Wednesday, October 22, 2014

Political Consultant Charged With Embezzling $1.8 Million

From the Austin American Statesman on 10/20/2014:

Austin Republican political consultant Kenneth “Buddy” Barfield is due in court Tuesday after federal authorities on Friday charged him with embezzling nearly $1.8 million from the campaign of Lt. Gov. David Dewhurst.

Barfield is to plead guilty to wire fraud, making a false tax return and embezzlement of campaign funds, according to a plea agreement filed Friday in the U.S. Western District of Texas. He faces up to 20 years in prison on the first offense and up to three and five years, respectively, on the final counts.

Barfield admits he stole the funds from 2008 through 2012 while working as a campaign advisor for the David Dewhurst Committee and Dewhurst for Texas, according to the plea bargain he signed Oct. 6. He used the money for his own expenses, such as his home mortgage, school tuition for his children, personal investments and other living costs, the document states.

Authorities said Barfield would submit false and inflated invoices to a campaign finance bookkeeper, who would then issue payments via checks or electronic funds and wire transfers to bank accounts under Barfield’s name or that of his companies, the Alexander Group and Alexander Group Consulting. In October 2009, he reported zero taxable income on a federal tax filing form, when the correct amount should have been nearly $583,000, according to IRS criminal investigators.

Barfield has been under scrutiny since December 2012 when up to $1.3 million was found to have disappeared from Dewhurst’s campaign and he was accused of falsifying documents to the Texas Ethics Commission. He has had financial troubles since at least 2006 and signed over his 6,000-square-foot home in West Austin to Dewhurst as part of a settlement agreement reached in a civil lawsuit in November, according to Travis County court records.

Requests for comment to his lawyer, Gerry Morris, were not immediately returned Monday.

For background on the case, read here.

Update (2/27/2015): Barfield Sentenced to 87 months in prison:

A longtime political adviser to David Dewhurst was sentenced Friday to more than seven years in federal prison for embezzling millions of dollars from the former lieutenant governor’s campaign accounts.

Kenneth “Buddy” Barfield, an ex-Austin political consultant, plead guilty in October on charges of wire fraud, falsified tax returns and theft of campaign funds from a candidate for federal office, admitting to siphoning funds between 2008 and 2012 from two Dewhurst campaign accounts, the David Dewhurst Committee and Dewhurst for Texas.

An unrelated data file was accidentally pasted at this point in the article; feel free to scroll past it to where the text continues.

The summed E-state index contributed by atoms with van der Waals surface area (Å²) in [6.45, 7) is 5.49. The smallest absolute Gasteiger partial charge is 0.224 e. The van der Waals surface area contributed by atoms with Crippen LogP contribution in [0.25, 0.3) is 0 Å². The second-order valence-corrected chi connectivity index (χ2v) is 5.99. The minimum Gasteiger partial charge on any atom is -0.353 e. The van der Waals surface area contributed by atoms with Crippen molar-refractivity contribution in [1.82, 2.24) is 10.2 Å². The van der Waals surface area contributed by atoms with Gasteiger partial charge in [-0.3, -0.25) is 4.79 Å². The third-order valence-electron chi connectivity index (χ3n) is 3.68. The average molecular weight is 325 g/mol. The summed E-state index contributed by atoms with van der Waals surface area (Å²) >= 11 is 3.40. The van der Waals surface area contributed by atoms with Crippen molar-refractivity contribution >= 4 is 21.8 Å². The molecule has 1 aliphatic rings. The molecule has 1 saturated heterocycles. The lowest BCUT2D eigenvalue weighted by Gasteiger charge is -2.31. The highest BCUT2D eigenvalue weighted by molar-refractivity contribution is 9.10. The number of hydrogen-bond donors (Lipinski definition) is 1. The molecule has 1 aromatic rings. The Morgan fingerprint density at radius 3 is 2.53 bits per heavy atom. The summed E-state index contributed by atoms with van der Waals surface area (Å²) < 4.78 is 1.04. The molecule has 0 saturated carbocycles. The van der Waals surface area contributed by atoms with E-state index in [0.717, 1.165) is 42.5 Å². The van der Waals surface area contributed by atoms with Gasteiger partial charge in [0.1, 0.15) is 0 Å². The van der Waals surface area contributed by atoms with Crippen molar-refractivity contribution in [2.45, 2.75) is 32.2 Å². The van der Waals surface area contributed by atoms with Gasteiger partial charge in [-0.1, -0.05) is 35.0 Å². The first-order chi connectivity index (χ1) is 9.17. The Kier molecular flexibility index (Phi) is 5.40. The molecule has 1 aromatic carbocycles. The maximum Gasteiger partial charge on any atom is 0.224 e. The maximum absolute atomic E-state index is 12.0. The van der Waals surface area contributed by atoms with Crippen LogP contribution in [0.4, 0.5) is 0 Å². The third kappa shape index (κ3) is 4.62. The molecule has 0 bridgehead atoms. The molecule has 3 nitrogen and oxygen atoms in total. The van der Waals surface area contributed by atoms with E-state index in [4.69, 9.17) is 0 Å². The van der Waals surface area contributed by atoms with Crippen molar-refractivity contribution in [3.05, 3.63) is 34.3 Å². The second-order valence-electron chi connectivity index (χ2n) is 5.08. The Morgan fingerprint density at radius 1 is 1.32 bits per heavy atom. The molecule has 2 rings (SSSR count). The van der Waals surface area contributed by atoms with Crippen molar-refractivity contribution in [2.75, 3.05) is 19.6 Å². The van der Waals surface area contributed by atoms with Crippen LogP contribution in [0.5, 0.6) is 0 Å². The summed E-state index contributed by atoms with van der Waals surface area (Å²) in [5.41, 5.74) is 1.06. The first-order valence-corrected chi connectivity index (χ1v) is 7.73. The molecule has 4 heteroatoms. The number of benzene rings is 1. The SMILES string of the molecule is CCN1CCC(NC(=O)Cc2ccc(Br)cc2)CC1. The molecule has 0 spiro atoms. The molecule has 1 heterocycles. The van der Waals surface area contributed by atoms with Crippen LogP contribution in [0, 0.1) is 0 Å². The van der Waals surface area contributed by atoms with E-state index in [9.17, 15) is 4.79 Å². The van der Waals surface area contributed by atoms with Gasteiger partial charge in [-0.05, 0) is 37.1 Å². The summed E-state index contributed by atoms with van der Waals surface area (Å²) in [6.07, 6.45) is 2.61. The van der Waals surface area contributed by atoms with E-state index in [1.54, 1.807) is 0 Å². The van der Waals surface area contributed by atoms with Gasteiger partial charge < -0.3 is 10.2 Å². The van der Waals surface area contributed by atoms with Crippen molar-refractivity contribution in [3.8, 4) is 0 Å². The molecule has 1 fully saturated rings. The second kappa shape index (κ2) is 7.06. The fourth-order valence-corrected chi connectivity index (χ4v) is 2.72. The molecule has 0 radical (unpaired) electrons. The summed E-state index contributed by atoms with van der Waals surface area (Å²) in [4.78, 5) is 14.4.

In all, Barfield admitted to stealing a total of roughly $2.8 million from the Dewhurst committees, including cash pilfered from campaign contributions during a 2012 U.S. Senate race that pitted Dewhurst against Ted Cruz, according to court documents. Barfield used the money to pay the mortgage on a columned, two-story mansion in West Austin, on school tuition for his children, on personal investments and for assorted other living costs.

Appearing before U.S. District Judge Sam Sparks, Barfield said he deeply regretted his actions and apologized.

“I stand here ready to take the full punishment,” he said.

While Barfield faced a maximum of 28 years in prison, a pre-sentence report recommended a range between 70 months and 87 months.

Sparks said he had planned to exceed the recommended sentencing guidelines after reading the report and issue a ruling of no less than 10 years in prison. But federal prosecutors argued that Barfield fully cooperated in the case and should receive the low end of the sentencing scale.

Sparks reluctantly agreed to sentence Barfield within the recommended range, noting that his actions not only deprived contributors of their “political intent” but could have potentially impacted the final outcome of the race.

“Everybody upon arrest wants to cooperate. It’s all anybody can do,” Sparks said. “I hope a sentence of 87 months is a deterrent. One hundred and twenty (months) would have been better.”

Barfield and his lawyer declined comment outside of the courtroom.

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